I mean that strictly. Though I may be a gourmand given to gluttony all too often, here I mean there’s a lot that goes into producing our food.
Maybe that’s obvious if you stop and think of it, but few people do. I’m thinking of it because my wife and I are gardening again now that we’re back in ND, after years of living in a townhome without real space.
We’ve planted a small garden in our backyard, and then we’re also growing some jalapeños and tomatoes in containers on our deck. I think altogether I’ve got thirty tomato plants and perhaps eight jalapeño plants that will produce. (In fact, they have produced. I’ve taken a couple peppers a bit early for omelettes, and they are good, especially with our home-grown cilantro.)
I tell people this, and they respond along the lines of, Wow — you’ll have tomatoes and peppers coming out your ears.
Maybe, but maybe not. I’ve been doing some quick math, and while we’ll certainly have more tomatoes and peppers than your average gardener, it won’t be ton. Not enough to get us through the winter, as I joked to a friend. But we’ll use some this fall and make salsa and sauce and can the rest.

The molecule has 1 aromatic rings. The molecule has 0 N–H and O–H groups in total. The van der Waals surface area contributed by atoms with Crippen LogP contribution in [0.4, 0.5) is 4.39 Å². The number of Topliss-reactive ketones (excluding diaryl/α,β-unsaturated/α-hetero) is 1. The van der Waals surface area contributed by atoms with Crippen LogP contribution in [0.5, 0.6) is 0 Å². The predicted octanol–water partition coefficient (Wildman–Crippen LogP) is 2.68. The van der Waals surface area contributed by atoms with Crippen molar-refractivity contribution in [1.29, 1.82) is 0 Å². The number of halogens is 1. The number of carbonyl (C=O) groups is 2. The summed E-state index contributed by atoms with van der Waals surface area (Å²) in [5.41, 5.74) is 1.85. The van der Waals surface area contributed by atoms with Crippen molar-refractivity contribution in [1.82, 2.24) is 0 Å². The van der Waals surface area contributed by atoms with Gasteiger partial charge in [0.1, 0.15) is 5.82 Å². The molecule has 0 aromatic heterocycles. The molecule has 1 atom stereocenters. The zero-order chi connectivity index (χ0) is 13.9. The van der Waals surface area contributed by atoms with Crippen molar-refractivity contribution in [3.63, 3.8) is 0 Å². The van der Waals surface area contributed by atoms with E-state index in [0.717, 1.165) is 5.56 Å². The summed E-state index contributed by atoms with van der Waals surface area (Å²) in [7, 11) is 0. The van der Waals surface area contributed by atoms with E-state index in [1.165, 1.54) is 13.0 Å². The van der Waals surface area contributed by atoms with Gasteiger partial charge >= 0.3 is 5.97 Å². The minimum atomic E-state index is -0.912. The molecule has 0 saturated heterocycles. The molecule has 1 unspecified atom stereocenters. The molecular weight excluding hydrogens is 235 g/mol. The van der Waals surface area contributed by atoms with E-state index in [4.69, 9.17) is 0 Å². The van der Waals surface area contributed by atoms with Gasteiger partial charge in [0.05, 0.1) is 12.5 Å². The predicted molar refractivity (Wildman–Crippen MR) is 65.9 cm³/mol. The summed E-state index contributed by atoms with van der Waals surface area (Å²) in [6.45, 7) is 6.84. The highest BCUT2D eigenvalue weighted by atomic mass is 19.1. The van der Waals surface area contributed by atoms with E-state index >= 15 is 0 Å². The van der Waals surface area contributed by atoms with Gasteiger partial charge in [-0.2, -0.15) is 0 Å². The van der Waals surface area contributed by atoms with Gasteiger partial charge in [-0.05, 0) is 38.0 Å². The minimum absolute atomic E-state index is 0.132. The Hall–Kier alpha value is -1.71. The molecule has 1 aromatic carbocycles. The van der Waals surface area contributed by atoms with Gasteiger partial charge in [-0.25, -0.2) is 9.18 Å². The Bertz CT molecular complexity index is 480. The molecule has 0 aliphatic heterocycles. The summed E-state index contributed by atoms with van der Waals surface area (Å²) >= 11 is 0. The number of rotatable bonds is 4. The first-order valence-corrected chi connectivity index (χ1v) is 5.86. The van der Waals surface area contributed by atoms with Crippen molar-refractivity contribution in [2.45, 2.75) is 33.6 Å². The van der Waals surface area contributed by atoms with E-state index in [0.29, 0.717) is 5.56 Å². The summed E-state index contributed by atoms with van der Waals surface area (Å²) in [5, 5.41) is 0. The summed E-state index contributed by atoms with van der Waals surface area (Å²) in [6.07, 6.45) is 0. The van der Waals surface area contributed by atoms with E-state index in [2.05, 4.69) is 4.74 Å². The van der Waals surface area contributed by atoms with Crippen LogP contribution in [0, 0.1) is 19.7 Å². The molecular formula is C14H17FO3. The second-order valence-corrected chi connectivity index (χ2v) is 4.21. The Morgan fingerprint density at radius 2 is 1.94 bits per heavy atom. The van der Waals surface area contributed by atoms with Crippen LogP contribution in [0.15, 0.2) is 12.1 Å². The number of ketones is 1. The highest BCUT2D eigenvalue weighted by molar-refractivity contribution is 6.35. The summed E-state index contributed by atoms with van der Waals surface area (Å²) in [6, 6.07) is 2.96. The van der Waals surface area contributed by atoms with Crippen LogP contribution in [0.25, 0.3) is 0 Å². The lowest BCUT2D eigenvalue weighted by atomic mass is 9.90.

It’s a lot of work to raise a garden, I’m finding, with simply the basics of watering and weeding, even with our minimal plot and containers. And then there’s the time nature requires for the plants to produce; we started most things from seed in March (which here was very warm; I got my first sunburn halfway through the month), and it’s now August, and I think our tomatoes will take a few more weeks, if not longer. And other stuff, too, will be ready for harvest in coming weeks — cucumbers, eggplants, carrots, etc.
And then we’ll be done for the winter, and can plant again in the spring. North Dakota, like many if not most places, has a single growing season. One a year. And what you get at the end of that season is it, for a year. It makes me think of the settlers immortalized by Rølvaag in Giants in the Earth. Cliff Notes: The women went crazy, the men die.
In any event, gardening has made me think about the food we get at the supermarket and how much we all eat. I can go to the store and get copious amounts of whatever produce I can afford year-round.
But it comes from somewhere, and it takes time and energy to raise it, even with modern methods, which all too often are environmentally harmful and produce produce that’s less nutritious and flavorful than it should be. If you haven’t yet, you’ve got to see Food, Inc.
The result of this for me, at least, has been spiritual. In a small but real way, gardening has made me ever more thankful for that which I and my family eat, whether from our garden or the store.